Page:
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Extra Credit: How One Mom Provides "Treasures 4 Teachers"

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Barbara Blalock of Treasures for Teachers
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Mark Peterman

Richard is as supportive as he was at the beginning. Barbara is convinced that's because he, like the girls, spends a lot of time working for the organization. "All you have to do is listen to the teachers talk to one another while they're shopping to get the full impact of what we're accomplishing," she says. "I remember one who was so grateful just for a box of erasers. Her students didn't have any, and they couldn't correct their spelling."

She hears stories like that all the time. For example, Gina Ucci, a 46-year-old first grade teacher at Eugene Field Elementary in Mesa, Arizona, stocks up every fall on three-ring binders and sheet protectors so each child in her class can create a memory book that showcases the year's artwork and writing. "If I had to pay retail prices," says Gina, "I could never afford to have the kids make these keepsakes."

Karen Hanisak, 56, has been frequenting Treasures 4 Teachers since she started working at a K-8 school in Tempe four years ago. "I can do so much more with my students," she says. "Last semester I created my own board games for math and literacy practice with materials I got there. The children actually look forward to using them for the extra work they need." She also recently picked up a pair of two-drawer filing cabinets for $5 each. "It's a 45-minute drive each way, but I make the trip at least every other week," Karen says. "I come not only for the great stuff but also because I get ideas from other teachers while I'm there."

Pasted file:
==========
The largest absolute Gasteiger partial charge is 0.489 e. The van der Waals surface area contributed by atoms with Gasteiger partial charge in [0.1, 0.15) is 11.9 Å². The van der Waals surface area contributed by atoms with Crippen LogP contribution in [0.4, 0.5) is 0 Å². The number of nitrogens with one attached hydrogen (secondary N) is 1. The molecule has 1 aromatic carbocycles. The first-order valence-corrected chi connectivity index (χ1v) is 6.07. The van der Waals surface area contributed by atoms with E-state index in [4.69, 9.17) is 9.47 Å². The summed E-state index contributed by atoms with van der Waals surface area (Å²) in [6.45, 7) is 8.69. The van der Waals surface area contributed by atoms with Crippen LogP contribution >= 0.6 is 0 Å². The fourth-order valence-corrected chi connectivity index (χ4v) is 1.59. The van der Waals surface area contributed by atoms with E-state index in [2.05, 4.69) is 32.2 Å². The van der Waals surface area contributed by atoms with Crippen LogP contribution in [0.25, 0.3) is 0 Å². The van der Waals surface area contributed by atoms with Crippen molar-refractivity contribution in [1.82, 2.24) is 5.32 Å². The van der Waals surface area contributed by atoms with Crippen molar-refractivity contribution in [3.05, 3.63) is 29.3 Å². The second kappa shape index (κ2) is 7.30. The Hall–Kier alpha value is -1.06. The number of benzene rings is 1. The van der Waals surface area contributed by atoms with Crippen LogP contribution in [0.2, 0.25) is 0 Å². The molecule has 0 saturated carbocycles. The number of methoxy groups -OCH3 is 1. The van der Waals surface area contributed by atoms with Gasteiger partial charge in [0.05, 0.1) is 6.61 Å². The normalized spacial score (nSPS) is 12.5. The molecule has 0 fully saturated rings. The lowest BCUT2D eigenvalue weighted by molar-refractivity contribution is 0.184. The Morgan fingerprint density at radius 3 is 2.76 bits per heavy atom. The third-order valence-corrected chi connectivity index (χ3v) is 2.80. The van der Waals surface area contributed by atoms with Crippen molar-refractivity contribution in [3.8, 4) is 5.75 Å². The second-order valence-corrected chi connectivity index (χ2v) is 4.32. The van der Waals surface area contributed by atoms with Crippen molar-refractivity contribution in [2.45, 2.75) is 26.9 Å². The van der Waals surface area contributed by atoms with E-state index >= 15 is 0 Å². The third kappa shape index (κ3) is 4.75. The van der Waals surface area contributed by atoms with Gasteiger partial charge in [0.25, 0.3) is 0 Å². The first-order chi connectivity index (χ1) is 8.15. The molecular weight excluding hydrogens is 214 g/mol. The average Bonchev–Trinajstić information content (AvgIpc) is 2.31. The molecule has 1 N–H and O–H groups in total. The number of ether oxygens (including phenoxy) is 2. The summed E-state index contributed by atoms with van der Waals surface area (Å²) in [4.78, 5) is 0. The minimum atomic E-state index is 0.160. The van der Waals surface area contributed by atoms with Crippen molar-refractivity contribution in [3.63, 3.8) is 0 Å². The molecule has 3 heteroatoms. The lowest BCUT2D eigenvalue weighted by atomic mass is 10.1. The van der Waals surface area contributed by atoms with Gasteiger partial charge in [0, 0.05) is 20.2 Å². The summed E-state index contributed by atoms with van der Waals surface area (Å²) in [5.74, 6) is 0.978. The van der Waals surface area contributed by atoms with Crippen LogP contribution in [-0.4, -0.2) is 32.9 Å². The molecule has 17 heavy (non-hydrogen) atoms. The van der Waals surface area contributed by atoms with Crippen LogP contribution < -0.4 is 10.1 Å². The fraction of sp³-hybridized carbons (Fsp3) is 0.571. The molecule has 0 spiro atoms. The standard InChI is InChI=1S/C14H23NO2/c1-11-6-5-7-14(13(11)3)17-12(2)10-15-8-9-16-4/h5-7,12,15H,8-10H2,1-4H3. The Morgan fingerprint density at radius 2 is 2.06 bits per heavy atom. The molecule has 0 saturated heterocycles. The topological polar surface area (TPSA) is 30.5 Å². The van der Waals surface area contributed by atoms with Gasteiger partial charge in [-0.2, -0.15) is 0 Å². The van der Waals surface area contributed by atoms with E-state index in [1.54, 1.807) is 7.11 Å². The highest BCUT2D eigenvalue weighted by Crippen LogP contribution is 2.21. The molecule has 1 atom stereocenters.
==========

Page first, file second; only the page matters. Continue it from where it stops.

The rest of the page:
There are even shoppers who travel from Flagstaff and Yuma, over three hours away. "We expect to have an affiliate open in that area and in Tucson by the end of the year," says Barbara. "We already have a board of directors in place, and we're researching a site." She's had so many inquiries from other states that her long-range goal is to establish multiple centers nationwide. "Just imagine that every child could have everything he or she needs in order to succeed," she says. "That's my ultimate dream."

Originally published in the September 2010 issue of Family Circle magazine.

UPDATE: Treasures 4 Teachers suffered a huge setback August 8, 2010 when heavy rains brought down the roof of their warehouse. "One of the volunteers heard a crack," says Barbara. "We were going to grab the computers, but when we heard a second crack, I said, 'We better run.'" Everyone got out safely, but three-quarters of the inventory was destroyed—a loss not covered by insurance—just as school was starting. "We've had so many offers of help," says Barbara. "Volunteers are actually delivering to teachers as requests come in. We're still in business!"

 

 

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